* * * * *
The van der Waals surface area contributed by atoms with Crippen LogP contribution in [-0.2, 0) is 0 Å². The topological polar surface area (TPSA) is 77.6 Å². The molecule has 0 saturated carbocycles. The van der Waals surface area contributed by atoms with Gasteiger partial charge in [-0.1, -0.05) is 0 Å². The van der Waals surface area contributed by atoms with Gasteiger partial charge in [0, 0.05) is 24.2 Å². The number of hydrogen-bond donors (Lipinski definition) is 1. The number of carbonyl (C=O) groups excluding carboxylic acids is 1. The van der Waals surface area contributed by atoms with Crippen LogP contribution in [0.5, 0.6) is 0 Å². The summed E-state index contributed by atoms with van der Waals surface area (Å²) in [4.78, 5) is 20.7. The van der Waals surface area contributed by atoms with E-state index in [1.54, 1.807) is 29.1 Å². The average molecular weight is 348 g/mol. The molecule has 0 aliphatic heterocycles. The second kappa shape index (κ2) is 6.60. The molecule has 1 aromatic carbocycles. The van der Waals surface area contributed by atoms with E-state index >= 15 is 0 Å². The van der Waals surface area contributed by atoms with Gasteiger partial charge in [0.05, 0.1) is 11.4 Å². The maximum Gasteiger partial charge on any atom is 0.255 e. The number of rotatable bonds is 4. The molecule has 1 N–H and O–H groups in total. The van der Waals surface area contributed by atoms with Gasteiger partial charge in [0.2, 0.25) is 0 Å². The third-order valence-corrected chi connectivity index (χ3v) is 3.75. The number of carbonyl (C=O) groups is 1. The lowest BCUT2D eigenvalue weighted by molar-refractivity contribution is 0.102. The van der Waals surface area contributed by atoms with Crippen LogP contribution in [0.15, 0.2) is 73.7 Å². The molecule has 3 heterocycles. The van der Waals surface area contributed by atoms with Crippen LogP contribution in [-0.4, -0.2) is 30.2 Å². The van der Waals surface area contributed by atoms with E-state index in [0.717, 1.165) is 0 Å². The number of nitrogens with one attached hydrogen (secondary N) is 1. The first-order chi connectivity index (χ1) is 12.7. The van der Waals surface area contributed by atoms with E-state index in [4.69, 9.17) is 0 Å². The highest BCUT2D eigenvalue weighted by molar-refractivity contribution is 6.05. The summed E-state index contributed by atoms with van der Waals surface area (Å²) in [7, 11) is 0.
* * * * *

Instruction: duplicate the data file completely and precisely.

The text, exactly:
The van der Waals surface area contributed by atoms with Crippen LogP contribution in [-0.2, 0) is 0 Å². The topological polar surface area (TPSA) is 77.6 Å². The molecule has 0 saturated carbocycles. The van der Waals surface area contributed by atoms with Gasteiger partial charge in [-0.1, -0.05) is 0 Å². The van der Waals surface area contributed by atoms with Gasteiger partial charge in [0, 0.05) is 24.2 Å². The number of hydrogen-bond donors (Lipinski definition) is 1. The number of carbonyl (C=O) groups excluding carboxylic acids is 1. The van der Waals surface area contributed by atoms with Crippen LogP contribution in [0.5, 0.6) is 0 Å². The summed E-state index contributed by atoms with van der Waals surface area (Å²) in [4.78, 5) is 20.7. The van der Waals surface area contributed by atoms with E-state index in [1.54, 1.807) is 29.1 Å². The average molecular weight is 348 g/mol. The molecule has 0 aliphatic heterocycles. The second kappa shape index (κ2) is 6.60. The molecule has 1 aromatic carbocycles. The van der Waals surface area contributed by atoms with E-state index >= 15 is 0 Å². The van der Waals surface area contributed by atoms with Gasteiger partial charge in [0.05, 0.1) is 11.4 Å². The maximum Gasteiger partial charge on any atom is 0.255 e. The number of rotatable bonds is 4. The molecule has 1 N–H and O–H groups in total. The van der Waals surface area contributed by atoms with Gasteiger partial charge in [0.2, 0.25) is 0 Å². The third-order valence-corrected chi connectivity index (χ3v) is 3.75. The number of carbonyl (C=O) groups is 1. The lowest BCUT2D eigenvalue weighted by molar-refractivity contribution is 0.102. The van der Waals surface area contributed by atoms with Crippen LogP contribution in [0.15, 0.2) is 73.7 Å². The molecule has 3 heterocycles. The van der Waals surface area contributed by atoms with Crippen LogP contribution in [-0.4, -0.2) is 30.2 Å². The van der Waals surface area contributed by atoms with E-state index in [0.717, 1.165) is 0 Å². The number of nitrogens with one attached hydrogen (secondary N) is 1. The first-order chi connectivity index (χ1) is 12.7. The van der Waals surface area contributed by atoms with E-state index in [4.69, 9.17) is 0 Å². The highest BCUT2D eigenvalue weighted by molar-refractivity contribution is 6.05. The summed E-state index contributed by atoms with van der Waals surface area (Å²) in [7, 11) is 0.